Benera and Estefan
Conflict Lines, 2018                                                              
Installation (cut-out metal, prints on paper), variable dimensions

Google is forced to bow to legal pressure around the world and show international borders differently because of diplomatic disputes. Also, it changes the borders depending on the domain that the user has entered. In 2010, there was a case when wrong Google data briefly gave a piece of Costa Rica to neighboring Nicaragua, and troops were deployed because of that.

Although Google cartographic platforms Google Maps and Google Earth are the most frequently used Earth mapping services worldwide, it should be noted that their methodology for presenting borders is totally unregulated and that it differs from traditional cartography methods. More specifically, Google’s cartographic reproductions are neither developed on a scientific basis nor do they represent and hence reinforce borders as envisioned by a given country’s territorial interests and legislation. Not only that, Google will adapt borders depending on the user’s domain. So, if the user accesses the domain from country A, Google will draw borders differently than if the user were registered in country B. They represent and hence reinforce borders as envisioned by a given country’s territorial interests and legislation.) In the historical context, its role could be compared to that of the history-writing victors, which in most cases translates into the dominant position of power.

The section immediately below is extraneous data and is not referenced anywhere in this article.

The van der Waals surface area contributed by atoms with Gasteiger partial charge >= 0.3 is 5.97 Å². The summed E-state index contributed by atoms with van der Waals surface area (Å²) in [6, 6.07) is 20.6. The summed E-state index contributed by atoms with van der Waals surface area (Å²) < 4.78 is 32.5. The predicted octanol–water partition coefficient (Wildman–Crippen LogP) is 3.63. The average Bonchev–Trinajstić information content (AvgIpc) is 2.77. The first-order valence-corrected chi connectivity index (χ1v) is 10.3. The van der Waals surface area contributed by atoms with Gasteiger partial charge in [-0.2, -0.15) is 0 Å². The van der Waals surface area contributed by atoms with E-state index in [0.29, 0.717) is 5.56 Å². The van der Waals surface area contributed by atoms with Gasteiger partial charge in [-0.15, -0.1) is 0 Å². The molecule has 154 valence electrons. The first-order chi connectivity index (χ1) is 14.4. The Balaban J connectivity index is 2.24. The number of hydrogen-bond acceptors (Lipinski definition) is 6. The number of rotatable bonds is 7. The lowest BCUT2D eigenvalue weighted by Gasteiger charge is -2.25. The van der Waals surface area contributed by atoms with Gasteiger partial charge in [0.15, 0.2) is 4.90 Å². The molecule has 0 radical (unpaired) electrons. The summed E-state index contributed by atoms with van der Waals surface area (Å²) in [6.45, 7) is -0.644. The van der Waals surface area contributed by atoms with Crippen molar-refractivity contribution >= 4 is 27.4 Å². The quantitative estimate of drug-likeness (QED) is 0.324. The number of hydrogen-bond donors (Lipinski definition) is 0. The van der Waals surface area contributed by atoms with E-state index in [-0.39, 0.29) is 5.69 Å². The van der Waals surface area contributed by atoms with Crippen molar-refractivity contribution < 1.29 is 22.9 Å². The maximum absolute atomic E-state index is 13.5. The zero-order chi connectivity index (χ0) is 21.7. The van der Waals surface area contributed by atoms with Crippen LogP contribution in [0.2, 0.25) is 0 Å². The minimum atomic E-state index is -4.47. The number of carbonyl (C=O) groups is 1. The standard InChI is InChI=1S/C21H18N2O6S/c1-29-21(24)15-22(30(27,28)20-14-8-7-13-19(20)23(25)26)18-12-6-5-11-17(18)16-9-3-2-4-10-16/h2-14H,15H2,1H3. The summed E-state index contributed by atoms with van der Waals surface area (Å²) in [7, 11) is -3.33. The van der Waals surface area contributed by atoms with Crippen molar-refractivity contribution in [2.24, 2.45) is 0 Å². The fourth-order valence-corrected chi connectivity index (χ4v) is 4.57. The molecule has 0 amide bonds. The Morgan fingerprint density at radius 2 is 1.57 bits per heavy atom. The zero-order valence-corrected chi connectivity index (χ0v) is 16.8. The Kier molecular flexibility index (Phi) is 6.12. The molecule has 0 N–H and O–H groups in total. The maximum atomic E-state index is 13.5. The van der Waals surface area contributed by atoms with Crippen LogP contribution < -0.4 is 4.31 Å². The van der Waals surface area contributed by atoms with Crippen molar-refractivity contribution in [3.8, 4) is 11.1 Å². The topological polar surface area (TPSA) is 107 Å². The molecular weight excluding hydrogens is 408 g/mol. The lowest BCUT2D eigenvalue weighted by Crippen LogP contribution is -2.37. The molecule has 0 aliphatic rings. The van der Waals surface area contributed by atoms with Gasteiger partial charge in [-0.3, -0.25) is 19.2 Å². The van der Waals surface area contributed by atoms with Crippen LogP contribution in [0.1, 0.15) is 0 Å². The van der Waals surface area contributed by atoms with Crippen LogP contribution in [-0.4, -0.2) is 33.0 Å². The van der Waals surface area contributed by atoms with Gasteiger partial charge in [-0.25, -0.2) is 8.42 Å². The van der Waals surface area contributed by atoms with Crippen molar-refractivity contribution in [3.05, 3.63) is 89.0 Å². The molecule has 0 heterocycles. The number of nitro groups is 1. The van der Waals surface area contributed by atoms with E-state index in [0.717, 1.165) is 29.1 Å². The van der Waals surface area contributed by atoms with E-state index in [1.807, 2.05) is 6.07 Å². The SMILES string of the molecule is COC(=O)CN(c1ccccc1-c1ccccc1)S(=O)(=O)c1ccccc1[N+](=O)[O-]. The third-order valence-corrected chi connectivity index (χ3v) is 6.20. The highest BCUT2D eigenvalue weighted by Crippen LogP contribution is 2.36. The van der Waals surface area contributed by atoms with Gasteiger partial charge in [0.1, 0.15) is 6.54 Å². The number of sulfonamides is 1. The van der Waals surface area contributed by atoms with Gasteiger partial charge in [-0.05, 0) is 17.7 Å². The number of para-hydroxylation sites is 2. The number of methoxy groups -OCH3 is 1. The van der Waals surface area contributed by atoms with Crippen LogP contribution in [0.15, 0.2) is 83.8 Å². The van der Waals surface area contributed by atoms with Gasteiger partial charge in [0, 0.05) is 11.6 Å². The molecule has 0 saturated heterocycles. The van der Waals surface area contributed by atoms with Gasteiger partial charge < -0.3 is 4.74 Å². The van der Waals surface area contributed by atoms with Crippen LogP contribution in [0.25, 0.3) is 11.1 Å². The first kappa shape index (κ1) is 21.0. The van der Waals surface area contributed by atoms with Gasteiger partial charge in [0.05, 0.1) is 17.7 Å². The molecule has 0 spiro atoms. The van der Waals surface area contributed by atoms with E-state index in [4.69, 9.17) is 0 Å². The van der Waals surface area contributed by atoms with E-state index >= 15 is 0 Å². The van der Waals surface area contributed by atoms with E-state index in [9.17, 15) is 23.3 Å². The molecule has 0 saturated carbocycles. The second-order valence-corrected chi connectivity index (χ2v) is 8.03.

Conflict Lines represents an unmapped world-i.e. those areas on Earth that Google considers “mapless”- and thus points to conflict areas that the domain aims to cover. 



                 

             https://www.wired.com/2010/11/

                                                                                                                                       

                                                                                                                                        https://www.theguardian.com/technology/2010/nov/15